Playing the Blues

If you ask most people to describe what they consider the standard blues guitarist, they would probably go down the old, craggy man route.  Someone who can damn well play, but is not exactly one of the hip young people the modern music world seem to have such an obsession with.  However, if you dig below the surface, times are a changing and two albums I’ve checked out in the last week or so, are the perfect proof of that.

Joe Bonamassa and Joanne Shaw Taylor are both young blues musicians, currently plying their trade all over the world.  I think it’s fair to say Bonamassa is the better known of the two, as he’s spent time playing with acts like Beth Hart and Big Country Communion, however, Joanne Shaw Taylor’s not exactly a slouch herself, as she played lead guitar in Annie Lennox’s band during the Diamond Jubilee Concert back in 2012.  Outside of all of this, there is also the fact that both of these musicians ooze cool.

This year saw Bonamassa drop his first album full of entirely original music, Different Shades of Blue, and it is easily one of my albums of the year.  Much like the title suggests, it feels like a potted history of the blue, as Bonamassa explores both it’s history and his own playing style.  Taylor meanwhile released The Dirty Truth, another fantastic album, that see’s her fuzzed up blues sounding the best it ever has.  Both of these albums pay respect to the blues sound that has come before, but more importantly, also sound like work made in 2014, work that you want to listen to because it is fresh and vibrant.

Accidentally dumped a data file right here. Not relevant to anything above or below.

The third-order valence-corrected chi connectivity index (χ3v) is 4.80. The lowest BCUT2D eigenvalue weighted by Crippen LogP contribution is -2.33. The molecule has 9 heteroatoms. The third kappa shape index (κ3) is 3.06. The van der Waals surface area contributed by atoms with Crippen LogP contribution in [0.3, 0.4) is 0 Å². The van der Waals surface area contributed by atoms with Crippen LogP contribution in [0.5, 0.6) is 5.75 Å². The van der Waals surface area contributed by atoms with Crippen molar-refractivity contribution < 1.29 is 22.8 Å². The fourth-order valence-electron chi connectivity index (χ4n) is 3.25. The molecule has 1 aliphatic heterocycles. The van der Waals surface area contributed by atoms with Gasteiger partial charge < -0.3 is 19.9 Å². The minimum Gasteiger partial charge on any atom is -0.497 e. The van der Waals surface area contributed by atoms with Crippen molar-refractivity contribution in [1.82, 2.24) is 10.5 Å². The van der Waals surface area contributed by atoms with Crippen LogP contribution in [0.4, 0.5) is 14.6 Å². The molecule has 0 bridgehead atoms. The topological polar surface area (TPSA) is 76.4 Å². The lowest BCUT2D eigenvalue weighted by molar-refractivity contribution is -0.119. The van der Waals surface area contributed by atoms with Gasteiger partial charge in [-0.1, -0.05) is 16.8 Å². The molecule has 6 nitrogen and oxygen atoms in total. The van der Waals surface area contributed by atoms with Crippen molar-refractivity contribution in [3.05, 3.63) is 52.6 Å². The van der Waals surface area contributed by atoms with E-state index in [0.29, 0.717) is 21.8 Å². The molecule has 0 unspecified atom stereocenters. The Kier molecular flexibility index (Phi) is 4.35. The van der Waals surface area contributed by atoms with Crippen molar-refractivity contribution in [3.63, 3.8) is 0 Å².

Anyone with even a limited knowledge of the history of musicl will know that the blues is pretty much year zero for a lot of the genres that we listen to on a daily basis.  Therefore, it’s always been a bit of a shame that it has seemed to move away from the mainstream or even some of the alternative worlds where you would think it would get the respect it deserved.  As a metal fan, the blues is as much in the history of our music as it is any other genres and yet I know very few people that would class themselves as blues fans.  The people I know who spend time listening to the likes of Bonamassa, are the people who love rock and roll, who grew up on bands like Zeppelin and The Who.

However, with artists like Bonamassa and Taylor (and there are a lot more out there for you to discover) it feels like the blues is becoming cool again and while I could never claim to be someone who cares about what is cool, it’s something that makes me happy.  Rather than feeling old fashioned, their music feels new and fresh and if it stays that way, it will hopefully lead to a whole new generation of people growing up with an appreciation of a genre that has given us all so much.

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One thought on “Playing the Blues

  1. Pingback: Top 20 Albums of the Year: Number 20 to Number 16 | Ramblings About...

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